Products and services such as those offered by NantHealth are part of a greater trend toward ensuring each dollar spent on health care yields the greatest value possible, said said Bob Wadsworth, a vice president at Kensington health care consultancy Freed Associates Inc.
“It provides the information to clinicians so they can better render the right care at the right time to patient populations,” he said.
Soon-Shiong made a $48 million investment in NantKwest, then known as Conkwest and based in San Diego, in late 2014. He became chief executive of the firm early last year, steering NantKwest to a $207 million July public offering and moving the headquarters to his Culver City compound.
“It deserves to be a major biotech center,” Soon-Shiong said of Los Angeles after the move, pointing to peers such as Kite Pharma Inc. of Santa Monica and Westwood’s Puma Biotechnology Inc.
But as NantKwest went public, the market appeared to top out, analyst Selvaraju said.
Biotech stocks’ subsequent decline was hastened by a public furor stoked when Turing Pharmaceuticals bought a 62-year-old drug and Chief Executive Martin Shkreli jacked up the pill price overnight from $13.50 to $750.
While NantHealth is more of a cancer analytics play rather than a traditional biotech firm, health care stocks have also taken a tumble.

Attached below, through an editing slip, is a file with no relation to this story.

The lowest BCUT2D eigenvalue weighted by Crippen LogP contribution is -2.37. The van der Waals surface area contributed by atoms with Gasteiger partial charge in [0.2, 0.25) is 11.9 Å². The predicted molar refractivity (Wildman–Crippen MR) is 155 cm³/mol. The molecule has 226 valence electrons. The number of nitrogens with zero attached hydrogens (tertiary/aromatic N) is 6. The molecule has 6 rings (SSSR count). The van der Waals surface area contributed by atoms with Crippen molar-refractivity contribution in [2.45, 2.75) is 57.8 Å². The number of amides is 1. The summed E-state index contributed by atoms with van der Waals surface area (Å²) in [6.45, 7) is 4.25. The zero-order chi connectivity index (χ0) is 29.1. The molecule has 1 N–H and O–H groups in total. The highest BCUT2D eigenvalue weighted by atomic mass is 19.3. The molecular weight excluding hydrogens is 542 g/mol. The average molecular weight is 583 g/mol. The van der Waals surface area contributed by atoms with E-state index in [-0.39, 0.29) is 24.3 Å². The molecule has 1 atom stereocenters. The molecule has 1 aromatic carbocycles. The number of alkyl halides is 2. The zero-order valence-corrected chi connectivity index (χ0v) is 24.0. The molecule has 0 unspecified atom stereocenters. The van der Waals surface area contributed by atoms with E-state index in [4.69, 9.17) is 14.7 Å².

“It’s not the best time for this IPO,” Selveraju said. “Health care is under a cloud with the presidential election and there’s the Shkreli blowback.”
NantHealth might have decided to go ahead with it anyway after coming under pressure from investors wary of pouring more money into a “sinkhole,” he added.
Heritage Financial’s Yu, however, struck a more positive tone, noting NantHealth’s 40 percent gross margin, the percent of sales revenue a company keeps after subtracting direct costs related to making the goods or services it sells, last year was in line with those of other health care software firms. While NantHealth was in the red in its first two years, a young company can have a healthy gross margin and be operating at a loss because it hasn’t yet ramped up sales.
In addition, despite his misgivings about the IPO’s timing, Selvaraju said he is optimistic the health care sector pendulum will eventually swing back the other way.
“Patrick Soon-Shiong always finds a way to win,” he said. “If he doesn’t feel he’ll ultimately win and win big, he just doesn’t play.”